Monday, August 29 IM Valeri Lilov Pawn Structure and Plan (middlegame)
What is the key to a successful plan? While there are many things that matter when it comes down to executing a successful plan, the major component which we need is a solid pawn structure. If you can set the right pawn formation, you will be on your way to a successful attack in no time!
Tuesday, August 30 IM Bill Paschall Avoiding the Berlin Defense : Classic Games, Part 2 (openings, tactics)
Steinitz originates a new plan whereby white delays castling and maneuvers his forces to the kingside area with 6.Nbd2 and 7.Nf1. White then attempts to take advantage of the fact that he has not castled kingside, by launching an attack on that flank. Chigorin attempts to counter in the center, when he should have, in fact, shored up his defenses on the kingside. This game would no doubt influence countless future players, including even Fischer.
Wednesday, August 31 FM Dennis Monokroussos The/A Polish Immortal (tactics)
There are two main candidates for the “Polish Immortal”: this game and Rotlewi-Rubinstein, which is often referred to as Rubinstein’s Immortal Game. Both are spectacular, and as the latter game is well-known it’s worth having a look at the former. Glucksberg plays with fire on move 9, inviting a sham sac in the hopes of catching out his then relatively unknown opponent. (Najdorf would go on to be one of the strongest players in the world from the 1940s through the 1960s.) It didn’t work at all, except insofar as it gave him the sort of “immortality” enjoyed by players like Kieseritzky, Dufresne, and other victims of so-called immortal games. Najdorf’s attack was beautiful, and remarkably involved the sacrifice of all four of his minor pieces. Have a look, and enjoy.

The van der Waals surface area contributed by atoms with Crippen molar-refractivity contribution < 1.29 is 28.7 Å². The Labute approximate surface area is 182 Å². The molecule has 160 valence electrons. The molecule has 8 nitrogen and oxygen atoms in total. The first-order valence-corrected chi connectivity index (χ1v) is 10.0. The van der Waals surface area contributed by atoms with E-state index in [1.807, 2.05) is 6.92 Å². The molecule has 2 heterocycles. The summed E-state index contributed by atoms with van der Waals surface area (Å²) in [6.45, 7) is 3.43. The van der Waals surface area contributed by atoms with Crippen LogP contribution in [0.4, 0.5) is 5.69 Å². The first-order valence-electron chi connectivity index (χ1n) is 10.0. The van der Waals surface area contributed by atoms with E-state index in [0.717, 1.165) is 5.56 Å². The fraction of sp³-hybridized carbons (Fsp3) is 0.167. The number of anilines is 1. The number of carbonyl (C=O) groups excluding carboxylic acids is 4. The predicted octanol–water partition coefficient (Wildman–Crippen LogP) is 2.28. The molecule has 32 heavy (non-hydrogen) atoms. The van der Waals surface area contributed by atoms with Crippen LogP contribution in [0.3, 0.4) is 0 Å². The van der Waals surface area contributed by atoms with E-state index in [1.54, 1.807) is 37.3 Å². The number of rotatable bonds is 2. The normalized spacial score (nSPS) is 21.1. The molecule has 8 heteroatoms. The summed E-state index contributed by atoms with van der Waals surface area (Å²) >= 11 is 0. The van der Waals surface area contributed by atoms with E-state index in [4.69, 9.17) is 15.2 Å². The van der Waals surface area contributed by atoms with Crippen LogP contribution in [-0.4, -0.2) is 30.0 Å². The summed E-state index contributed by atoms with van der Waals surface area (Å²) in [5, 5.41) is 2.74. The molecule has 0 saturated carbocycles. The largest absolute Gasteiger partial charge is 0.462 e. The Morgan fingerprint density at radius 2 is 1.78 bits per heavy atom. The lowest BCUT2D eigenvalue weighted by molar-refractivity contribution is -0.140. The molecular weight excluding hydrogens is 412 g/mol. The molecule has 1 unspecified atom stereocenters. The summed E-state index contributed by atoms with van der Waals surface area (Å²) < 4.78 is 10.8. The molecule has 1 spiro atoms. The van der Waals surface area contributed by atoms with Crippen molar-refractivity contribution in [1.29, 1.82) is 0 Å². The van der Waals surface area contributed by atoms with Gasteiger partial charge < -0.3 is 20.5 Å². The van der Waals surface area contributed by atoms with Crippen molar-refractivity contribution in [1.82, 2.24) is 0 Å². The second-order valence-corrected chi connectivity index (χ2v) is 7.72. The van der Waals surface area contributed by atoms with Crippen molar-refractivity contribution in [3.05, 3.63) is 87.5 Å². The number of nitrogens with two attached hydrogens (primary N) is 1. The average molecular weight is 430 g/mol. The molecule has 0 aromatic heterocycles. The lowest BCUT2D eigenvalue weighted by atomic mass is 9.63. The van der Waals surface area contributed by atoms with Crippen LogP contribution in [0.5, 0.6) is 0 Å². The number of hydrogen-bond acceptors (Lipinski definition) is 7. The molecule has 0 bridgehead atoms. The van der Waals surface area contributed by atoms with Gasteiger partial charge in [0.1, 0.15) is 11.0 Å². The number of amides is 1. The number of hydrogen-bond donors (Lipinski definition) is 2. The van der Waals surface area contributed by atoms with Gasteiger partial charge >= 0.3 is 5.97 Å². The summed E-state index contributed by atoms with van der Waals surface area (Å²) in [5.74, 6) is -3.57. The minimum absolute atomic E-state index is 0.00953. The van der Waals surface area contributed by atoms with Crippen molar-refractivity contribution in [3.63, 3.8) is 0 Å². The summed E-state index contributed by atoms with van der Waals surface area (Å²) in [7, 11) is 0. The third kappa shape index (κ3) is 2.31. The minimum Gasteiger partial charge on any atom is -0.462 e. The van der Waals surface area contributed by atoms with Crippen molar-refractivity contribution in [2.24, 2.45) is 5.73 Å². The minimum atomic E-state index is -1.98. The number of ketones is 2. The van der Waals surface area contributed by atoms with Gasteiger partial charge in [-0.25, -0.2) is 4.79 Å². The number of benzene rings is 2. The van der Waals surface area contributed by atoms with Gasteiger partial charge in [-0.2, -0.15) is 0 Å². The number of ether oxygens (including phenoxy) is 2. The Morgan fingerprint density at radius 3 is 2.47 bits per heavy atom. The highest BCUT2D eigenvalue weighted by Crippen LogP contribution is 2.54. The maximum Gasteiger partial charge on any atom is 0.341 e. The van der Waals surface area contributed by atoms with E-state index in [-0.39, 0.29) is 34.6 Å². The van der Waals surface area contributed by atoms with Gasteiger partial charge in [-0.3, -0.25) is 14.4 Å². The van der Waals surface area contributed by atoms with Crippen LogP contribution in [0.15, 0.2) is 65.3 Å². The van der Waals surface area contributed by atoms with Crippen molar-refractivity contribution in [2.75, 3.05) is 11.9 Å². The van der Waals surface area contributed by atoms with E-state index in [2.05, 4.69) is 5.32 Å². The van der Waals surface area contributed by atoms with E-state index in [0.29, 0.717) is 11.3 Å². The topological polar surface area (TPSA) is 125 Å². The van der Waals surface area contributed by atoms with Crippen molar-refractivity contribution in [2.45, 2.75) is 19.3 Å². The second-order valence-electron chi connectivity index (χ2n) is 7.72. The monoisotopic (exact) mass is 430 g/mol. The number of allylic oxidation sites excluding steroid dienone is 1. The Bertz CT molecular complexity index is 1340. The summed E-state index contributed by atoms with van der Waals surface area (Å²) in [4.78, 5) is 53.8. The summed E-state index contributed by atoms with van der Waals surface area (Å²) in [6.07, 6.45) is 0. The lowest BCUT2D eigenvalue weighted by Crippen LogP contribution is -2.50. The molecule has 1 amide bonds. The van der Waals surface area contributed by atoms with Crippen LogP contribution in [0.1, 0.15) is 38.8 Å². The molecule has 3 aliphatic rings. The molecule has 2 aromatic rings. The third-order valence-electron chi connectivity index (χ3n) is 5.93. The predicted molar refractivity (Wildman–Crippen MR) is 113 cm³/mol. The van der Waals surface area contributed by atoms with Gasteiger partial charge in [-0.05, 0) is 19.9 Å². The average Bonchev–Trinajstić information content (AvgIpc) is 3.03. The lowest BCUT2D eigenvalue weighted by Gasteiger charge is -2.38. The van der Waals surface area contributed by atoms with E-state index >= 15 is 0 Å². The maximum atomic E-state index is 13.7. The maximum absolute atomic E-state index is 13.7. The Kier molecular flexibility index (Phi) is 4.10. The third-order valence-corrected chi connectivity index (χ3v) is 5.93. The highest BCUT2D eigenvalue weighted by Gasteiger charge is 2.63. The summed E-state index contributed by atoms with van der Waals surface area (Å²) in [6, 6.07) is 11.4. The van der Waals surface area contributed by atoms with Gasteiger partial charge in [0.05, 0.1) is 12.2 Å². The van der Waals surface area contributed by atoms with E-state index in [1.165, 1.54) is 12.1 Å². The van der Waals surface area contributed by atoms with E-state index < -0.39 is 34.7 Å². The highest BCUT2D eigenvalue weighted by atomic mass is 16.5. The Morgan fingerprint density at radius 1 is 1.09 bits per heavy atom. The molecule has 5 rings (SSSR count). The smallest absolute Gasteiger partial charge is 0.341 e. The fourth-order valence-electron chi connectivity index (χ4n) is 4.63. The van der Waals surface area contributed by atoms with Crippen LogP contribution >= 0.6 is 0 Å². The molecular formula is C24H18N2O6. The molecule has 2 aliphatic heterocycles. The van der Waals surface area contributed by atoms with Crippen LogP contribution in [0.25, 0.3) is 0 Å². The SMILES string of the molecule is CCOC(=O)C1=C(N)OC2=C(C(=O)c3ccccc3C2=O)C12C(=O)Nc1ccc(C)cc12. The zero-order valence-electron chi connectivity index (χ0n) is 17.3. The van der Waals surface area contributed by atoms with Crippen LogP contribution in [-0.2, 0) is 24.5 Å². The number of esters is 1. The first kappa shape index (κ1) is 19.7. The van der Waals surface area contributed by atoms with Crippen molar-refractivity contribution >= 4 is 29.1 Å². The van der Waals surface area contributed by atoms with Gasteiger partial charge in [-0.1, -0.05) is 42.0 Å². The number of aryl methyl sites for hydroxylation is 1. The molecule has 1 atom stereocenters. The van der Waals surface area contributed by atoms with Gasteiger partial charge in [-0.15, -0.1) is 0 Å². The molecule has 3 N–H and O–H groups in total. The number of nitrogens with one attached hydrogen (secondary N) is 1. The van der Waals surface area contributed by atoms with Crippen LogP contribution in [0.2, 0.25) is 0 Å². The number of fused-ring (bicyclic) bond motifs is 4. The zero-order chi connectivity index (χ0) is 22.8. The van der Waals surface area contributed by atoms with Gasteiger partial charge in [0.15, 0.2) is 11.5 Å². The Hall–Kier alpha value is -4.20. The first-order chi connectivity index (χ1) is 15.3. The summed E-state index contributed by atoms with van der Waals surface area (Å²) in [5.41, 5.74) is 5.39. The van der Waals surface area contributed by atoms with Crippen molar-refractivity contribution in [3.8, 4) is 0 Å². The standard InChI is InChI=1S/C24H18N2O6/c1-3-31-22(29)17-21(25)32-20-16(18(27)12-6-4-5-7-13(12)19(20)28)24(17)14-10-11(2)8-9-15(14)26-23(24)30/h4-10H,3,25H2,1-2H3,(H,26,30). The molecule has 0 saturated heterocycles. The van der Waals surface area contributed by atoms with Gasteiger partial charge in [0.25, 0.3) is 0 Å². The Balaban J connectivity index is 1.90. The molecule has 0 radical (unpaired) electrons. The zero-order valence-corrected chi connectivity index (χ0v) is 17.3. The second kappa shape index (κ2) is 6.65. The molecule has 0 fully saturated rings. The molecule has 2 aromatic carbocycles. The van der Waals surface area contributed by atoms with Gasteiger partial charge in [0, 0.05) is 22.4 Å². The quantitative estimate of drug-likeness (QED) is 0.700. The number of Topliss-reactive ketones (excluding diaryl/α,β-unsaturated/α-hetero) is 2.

Thursday, September 1 GM Leonid Kritz Rehearsal for a World Championship Match (openings, tactics)
This is a must-see exemplar. Carlsen vs. Karjakin in the current situation is a show in itself, because they are preparing to face each other for the world title in November. Besides, the game was very interesting. Carlsen, as usual, messed up a little bit in the opening, but once offered a chance to come back, he used it with no further chances for Karjakin.